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hackeroneNyymiH1:1223565
HistoryJun 11, 2021 - 3:47 a.m.

curl: CVE-2021-22924: Bad connection reuse due to flawed path name checks

2021-06-1103:47:23
nyymi
hackerone.com
$1200
49

3.7 Low

CVSS3

Attack Vector

NETWORK

Attack Complexity

HIGH

Privileges Required

NONE

User Interaction

NONE

Scope

UNCHANGED

Confidentiality Impact

LOW

Integrity Impact

NONE

Availability Impact

NONE

CVSS:3.1/AV:N/AC:H/PR:N/UI:N/S:U/C:L/I:N/A:N

4.3 Medium

CVSS2

Access Vector

NETWORK

Access Complexity

MEDIUM

Authentication

NONE

Confidentiality Impact

PARTIAL

Integrity Impact

NONE

Availability Impact

NONE

AV:N/AC:M/Au:N/C:P/I:N/A:N

0.002 Low

EPSS

Percentile

53.6%

Summary:

Curl_ssl_config_matches attempts to compare whether two SSL connections have identical SSL security options or not. The idea is to avoid reusing a connection that uses less secure, or completely different security options such as capath, cainfo or certificate/issuer pinning.

Unfortunately this function has several flaws in it:

  1. It completely fails to take into account “BLOB” type certificate values, such as set by CURLOPT_CAINFO_BLOB and CURLOPT_ISSUERCERT_BLOB. If the application can be made to initiate connection to a user specified location (where these BLOB options are not used) before the “more secure” connection using these options is made, the attacker can point the application to connect to the same address and port, effectively poisoning the connection cache with a connection that has been established with different cainfo or issuecert settings. This leads to attacker being able to neutralize these options and make libcurl ignore them for the connections for which they’re set. I have no obvious CWE number for this one, but CWE-664 Improper Control of a Resource Through its Lifetime might fit.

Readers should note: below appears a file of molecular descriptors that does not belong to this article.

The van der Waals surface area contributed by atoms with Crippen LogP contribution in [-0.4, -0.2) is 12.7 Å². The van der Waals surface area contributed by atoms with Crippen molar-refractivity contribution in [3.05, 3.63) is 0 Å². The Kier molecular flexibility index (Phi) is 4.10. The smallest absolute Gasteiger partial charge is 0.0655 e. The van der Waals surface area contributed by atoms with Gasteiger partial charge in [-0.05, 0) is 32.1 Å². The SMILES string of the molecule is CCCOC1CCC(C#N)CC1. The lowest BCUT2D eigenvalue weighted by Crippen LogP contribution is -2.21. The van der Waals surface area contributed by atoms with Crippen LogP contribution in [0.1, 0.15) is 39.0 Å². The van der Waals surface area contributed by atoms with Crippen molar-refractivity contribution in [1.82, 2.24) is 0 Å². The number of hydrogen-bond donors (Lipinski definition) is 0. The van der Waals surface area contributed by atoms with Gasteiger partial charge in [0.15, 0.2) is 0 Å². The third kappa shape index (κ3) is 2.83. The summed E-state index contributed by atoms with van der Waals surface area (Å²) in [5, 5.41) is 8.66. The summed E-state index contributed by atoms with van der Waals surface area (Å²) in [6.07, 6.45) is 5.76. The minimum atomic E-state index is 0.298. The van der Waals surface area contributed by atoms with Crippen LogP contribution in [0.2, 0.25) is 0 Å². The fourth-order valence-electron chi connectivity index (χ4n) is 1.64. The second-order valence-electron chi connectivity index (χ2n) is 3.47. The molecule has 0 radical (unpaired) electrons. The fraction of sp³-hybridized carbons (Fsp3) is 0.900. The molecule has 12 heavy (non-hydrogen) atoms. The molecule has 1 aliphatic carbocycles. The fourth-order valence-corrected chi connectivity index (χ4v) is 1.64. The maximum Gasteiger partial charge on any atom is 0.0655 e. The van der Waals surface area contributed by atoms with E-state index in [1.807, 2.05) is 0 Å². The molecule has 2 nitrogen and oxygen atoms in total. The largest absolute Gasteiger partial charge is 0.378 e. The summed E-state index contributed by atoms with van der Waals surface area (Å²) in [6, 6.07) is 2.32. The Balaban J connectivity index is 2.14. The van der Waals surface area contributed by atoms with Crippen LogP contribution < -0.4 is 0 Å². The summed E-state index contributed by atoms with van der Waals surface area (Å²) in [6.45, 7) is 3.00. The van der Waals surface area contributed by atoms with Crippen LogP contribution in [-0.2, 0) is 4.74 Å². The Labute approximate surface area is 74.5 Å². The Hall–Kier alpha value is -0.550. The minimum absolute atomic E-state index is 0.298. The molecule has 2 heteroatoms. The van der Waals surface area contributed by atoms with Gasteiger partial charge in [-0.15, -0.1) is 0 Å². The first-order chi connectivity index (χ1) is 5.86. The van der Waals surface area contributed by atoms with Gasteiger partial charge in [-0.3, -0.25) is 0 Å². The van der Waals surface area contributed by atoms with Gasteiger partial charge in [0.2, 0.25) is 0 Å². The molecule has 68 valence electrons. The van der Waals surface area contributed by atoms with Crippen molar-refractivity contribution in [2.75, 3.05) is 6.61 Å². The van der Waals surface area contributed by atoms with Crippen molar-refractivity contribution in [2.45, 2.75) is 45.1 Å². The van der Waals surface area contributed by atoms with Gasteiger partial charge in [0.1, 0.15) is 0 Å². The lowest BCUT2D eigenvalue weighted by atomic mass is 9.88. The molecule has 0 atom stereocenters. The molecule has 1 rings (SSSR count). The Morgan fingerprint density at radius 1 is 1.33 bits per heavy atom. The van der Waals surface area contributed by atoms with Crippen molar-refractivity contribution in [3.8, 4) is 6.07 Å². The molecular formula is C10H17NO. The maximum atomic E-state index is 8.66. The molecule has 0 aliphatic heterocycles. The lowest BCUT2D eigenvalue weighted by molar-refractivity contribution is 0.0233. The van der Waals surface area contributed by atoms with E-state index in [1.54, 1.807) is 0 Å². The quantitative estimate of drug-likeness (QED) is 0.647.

2. CURLOPT_ISSUERCERT value is not matched. Similar to above.
  3. Similarly, the function has an implementation flaw where path names use case-insensitive comparison for capath, cainfo and pinned public key paths. This can lead to a situation where if the attacker can specify the capath, cainfo or pinned public key name that have a different path capitalization. Again, if the attacker can specify some of these values for the connection that is performed before the later supposedly secure connection is made, the attacker is able to make the further connection use incorrect capath, cainfo or pinned public key. This is CWE-41 Improper Resolution of Path Equivalence.
  4. Finally, the pinned public key fingerprint set by CURLOPT_PINNEDPUBLICKEY sha256// is incorrectly compared as case-insenstive value. If the attacker is able to create a otherwise valid certificate that has a fingerprint that has the same fingerprint string but with different capitalization (very difficult to pull off in practice), and the application could be tricked to use this value for CURLOPT_PINNEDPUBLICKEY and create a connection, later connection could be confused to think that the pinned public key is the same one.